[Spellyans] Diacritics that distinguish homographs

Janice Lobb janicelobb at gmail.com
Wed Apr 25 09:52:30 BST 2018


Don't forget, Ian, that "con" (pronounced as English cone) is also the Late
Cornish word for sugar - derived from the shape of the sugar loaf.

Janice

On Wed, Apr 25, 2018 at 8:25 AM, <iacobianus at googlemail.com> wrote:

> A few more again:
>
>
>
> bras also ‘meadow 2nd state’ – see bras / brâs in previous list
>
> con ‘supper’; còn ‘present indicative of godhvos 4th state’
>
> duk ‘duke’ (earlier); dûk ‘duke’ (later)
>
> hel ‘hall; generous’; hèl (= helgh) ‘hunt’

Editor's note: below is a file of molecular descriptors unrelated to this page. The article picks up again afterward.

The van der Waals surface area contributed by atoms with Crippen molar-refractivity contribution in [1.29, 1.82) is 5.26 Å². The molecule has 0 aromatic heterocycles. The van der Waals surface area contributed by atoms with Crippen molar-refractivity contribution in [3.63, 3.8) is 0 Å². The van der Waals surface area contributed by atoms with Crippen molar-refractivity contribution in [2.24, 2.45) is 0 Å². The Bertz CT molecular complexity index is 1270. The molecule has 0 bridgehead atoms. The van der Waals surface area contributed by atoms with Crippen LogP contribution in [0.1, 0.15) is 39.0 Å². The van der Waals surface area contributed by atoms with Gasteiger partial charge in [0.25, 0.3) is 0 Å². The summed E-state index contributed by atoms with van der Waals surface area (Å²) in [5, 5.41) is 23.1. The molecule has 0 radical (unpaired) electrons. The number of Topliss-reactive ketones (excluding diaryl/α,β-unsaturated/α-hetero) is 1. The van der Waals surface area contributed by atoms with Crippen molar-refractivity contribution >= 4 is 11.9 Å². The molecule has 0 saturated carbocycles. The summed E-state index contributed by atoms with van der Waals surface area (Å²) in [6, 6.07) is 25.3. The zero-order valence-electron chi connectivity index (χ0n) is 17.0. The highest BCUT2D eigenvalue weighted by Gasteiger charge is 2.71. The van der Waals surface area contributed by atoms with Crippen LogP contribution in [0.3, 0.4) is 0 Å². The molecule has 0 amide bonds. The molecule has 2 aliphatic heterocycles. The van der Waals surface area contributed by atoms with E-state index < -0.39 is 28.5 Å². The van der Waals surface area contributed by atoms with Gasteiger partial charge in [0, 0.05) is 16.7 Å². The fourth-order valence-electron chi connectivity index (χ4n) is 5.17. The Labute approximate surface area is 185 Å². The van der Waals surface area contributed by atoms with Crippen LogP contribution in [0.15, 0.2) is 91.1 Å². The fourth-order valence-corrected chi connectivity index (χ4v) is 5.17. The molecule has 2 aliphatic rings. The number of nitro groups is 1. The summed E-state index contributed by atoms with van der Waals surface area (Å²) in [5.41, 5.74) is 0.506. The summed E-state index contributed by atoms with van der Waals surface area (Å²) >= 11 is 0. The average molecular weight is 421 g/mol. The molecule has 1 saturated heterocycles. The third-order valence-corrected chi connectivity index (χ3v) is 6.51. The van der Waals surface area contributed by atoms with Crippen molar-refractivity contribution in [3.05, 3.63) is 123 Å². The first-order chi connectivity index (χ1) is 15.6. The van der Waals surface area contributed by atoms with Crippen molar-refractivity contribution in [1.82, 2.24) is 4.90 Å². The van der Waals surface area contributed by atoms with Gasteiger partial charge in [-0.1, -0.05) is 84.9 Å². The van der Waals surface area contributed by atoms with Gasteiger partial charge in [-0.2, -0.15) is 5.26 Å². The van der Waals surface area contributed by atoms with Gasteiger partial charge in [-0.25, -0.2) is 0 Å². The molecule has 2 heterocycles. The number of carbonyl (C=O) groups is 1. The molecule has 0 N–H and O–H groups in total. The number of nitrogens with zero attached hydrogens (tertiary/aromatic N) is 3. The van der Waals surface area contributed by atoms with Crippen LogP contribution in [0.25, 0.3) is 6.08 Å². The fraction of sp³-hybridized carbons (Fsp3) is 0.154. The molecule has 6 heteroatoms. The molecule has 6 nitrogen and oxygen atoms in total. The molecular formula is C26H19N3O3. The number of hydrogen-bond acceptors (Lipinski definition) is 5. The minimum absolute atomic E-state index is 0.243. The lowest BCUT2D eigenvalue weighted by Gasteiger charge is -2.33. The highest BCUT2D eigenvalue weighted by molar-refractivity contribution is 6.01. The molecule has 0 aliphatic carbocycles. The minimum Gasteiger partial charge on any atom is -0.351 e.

>
> hen ‘old’; hèn ‘that [one] (before yw / o)’
>
> ken ‘cause; other’; kèn ‘skin’
>
> te also ‘present / imperfect indicative of ty’ – see te / tê in previous
> list
>
> wel ‘rods; field; yeast; view; future indicative / imperative of gweles;
> all 2nd state’; wèl ‘exclamation’
>
> won ‘down *noun *2nd state’; wòn ‘present indicative of godhvos 2nd state’
>
>
>
> Ian Jackson
>
>
>
> *From:* Spellyans <spellyans-bounces at kernowek.net> *On Behalf Of *Jon
> Mills
> *Sent:* 20 April 2018 13:16
> *To:* spellyans at kernowek.net
> *Subject:* [Spellyans] Diacritics that distinguish homographs
>
>
>
> Which Cornish words, when written in KS, would be homographs were it not
> for diacritics?
>
> Jon
>
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>
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